New Waldorf kindergarten helps children honour earth, harmony

“The costumes designed to celebrate the changing seasons are hung up ready to be donned. Puppets wait to perform.”

December 20, 2014

When Kim Hunter moved to Salt Spring Island and set up a Waldorf kindergarten on the island, I wrote an article about it. This began a friendship between us that has lasted to this day.

For this reason, I recently attended a screening of Kim’s film when it was presented in a school auditorium in Victoria, BC. The young parebnts reminded me of how being a parent in North America often sets us on a hunt for the best education for our children and many of us are so often afraid to the point of paranoia that catastrophe is bound to crash down on our children’s heads if we somehow get where they go to school wrong.

It made me personally realize that with my son now being 27 years-old, I am long free from those stressful years of worrying.

Still my interest in Waldorf education has remained from the time I wrote the following story about it in 1999. For one thing, Kim and I soon discovered that I knew her aunt Joy from my feminist activist days in Winnipeg. Also, because Rudolph Steiner, the founder of Waldorf education, was a deeply intuitive human being, and an advocate of this, many people associated with this movement have come to me for tea leaf readings over the years.

Here is the piece:

Gulf Islands Driftwood

October 27, 1999

New Waldorf kindergarten helps children honour earth, harmony

by Tanya Lester

It is easy to spot the entrance to A Child’s Garden, a Waldorf kindergarten being developed on Southey Point.

A scarecrow marks the road onto the property.

At the end of the wooded drive, the gabled and turreted two-storey brown house looks like it could exist in a fairy tale.

In the back, there is a fenced garden and another building which will soon be transformed into a workshop area.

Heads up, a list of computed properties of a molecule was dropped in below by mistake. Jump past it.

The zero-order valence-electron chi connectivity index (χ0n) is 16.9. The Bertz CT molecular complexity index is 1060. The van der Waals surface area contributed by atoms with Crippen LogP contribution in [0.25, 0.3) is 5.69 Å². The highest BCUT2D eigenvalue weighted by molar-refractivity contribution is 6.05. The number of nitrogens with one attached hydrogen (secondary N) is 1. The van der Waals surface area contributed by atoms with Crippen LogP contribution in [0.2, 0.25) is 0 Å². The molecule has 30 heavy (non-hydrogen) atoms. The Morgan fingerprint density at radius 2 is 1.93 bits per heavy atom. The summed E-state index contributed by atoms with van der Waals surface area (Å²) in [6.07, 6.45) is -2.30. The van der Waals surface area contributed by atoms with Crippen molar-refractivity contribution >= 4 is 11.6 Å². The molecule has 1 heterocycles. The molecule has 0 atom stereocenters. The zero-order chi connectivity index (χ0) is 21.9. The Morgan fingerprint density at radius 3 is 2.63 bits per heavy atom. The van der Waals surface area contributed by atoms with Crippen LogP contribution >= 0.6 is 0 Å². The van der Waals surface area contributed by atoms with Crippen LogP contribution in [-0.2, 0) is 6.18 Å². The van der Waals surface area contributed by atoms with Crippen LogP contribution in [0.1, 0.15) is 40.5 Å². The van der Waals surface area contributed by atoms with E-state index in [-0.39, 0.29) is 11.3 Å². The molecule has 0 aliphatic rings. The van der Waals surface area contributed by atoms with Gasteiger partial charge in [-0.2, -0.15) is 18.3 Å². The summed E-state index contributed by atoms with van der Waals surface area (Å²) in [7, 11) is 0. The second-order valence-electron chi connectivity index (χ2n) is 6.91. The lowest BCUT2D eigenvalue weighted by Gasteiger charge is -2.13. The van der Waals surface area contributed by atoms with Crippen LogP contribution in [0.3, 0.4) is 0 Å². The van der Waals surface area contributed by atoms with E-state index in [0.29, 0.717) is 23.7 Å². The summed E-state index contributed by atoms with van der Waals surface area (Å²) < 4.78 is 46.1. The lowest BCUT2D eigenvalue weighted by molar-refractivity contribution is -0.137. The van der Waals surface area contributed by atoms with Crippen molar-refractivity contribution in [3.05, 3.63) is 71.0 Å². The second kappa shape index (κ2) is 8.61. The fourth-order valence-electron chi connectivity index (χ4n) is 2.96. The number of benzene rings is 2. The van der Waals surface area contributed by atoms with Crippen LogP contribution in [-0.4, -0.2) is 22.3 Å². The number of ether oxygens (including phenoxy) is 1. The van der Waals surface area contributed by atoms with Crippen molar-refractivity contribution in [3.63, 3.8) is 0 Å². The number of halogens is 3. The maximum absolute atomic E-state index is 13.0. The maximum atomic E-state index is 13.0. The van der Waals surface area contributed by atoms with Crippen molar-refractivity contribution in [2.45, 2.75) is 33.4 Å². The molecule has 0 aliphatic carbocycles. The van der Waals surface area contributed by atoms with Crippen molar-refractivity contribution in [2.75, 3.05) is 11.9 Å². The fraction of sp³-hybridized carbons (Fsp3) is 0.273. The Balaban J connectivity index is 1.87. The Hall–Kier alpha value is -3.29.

Inside, the atmosphere is cozy. The floors are carpeted. The homemade dolls “wait” in their cradle for someone to nurture them.

The costumes designed to celebrate the changing seasons are hung up ready to be donned. Puppets wait to perform.

Teachers Kim Hunter and Lynn Surowich are preparing for their students.

Atmosphere, or “esthetic nourishment” as Surowich calls it, is important in a Waldorf kindergarten. “It is about the awe and wonder of the world,” said Surowich. “It is the education of the body and soul.”

Store-bought are non-existent. The children who attend the kindergarten and preceding workshops, who are aged three and a half to six years old, will “transform raw materials” into toys.

Hunter and Surowich turn the pages of a photograph album and point out pictures of children in playhouses they have made themselves out of wooden materials.

According to Surowich, there is truth for the children in handling these materials . A doll can be given a sad or happy face and that face can change to reflect different emotions, unlike a Barbie doll whose expression is fixed on its face.

“If it falls apart you can fix it or recycle it,” Surowich said.  “This what the art does: it transforms and inwardly it makes things new again.”

“They make their world their own,” added Hunter.

Waldorf education honours the earth and the changing seasons. It encourages children to alter their activities to live in harmony with the earth’s rhythm and to honour those changes.

A three-part lantern making workshop which is the school’s first public event for the entire family is an example of this. Watercolour paintings done by participants are turned into lanterns.

The lighted lanterns will be carried during a walk on the land around the house. Hunter explained  the walk recognizes the separation between humans and other animals,  many of which begin to hibernate in the late fall. Carrying the lanterns in a time when the hours of darkness lengthen is a symbol of humans carrying on while other species rest.

In the spring, Waldorf kindergarten students might  say goodbye to King Winter and Jack Frost while dressing as Lady Spring in primrose crowns.

During these celebrations and while the children garden or create art, Surowich said, it is typical for everyone to be singing tunes related to the season they are experiencing.

Surowich and Hunter waited until October to move into the house at 2732 Southey Point because they feel its “warm, homelike setting” is in line with the Waldorf philosophy…



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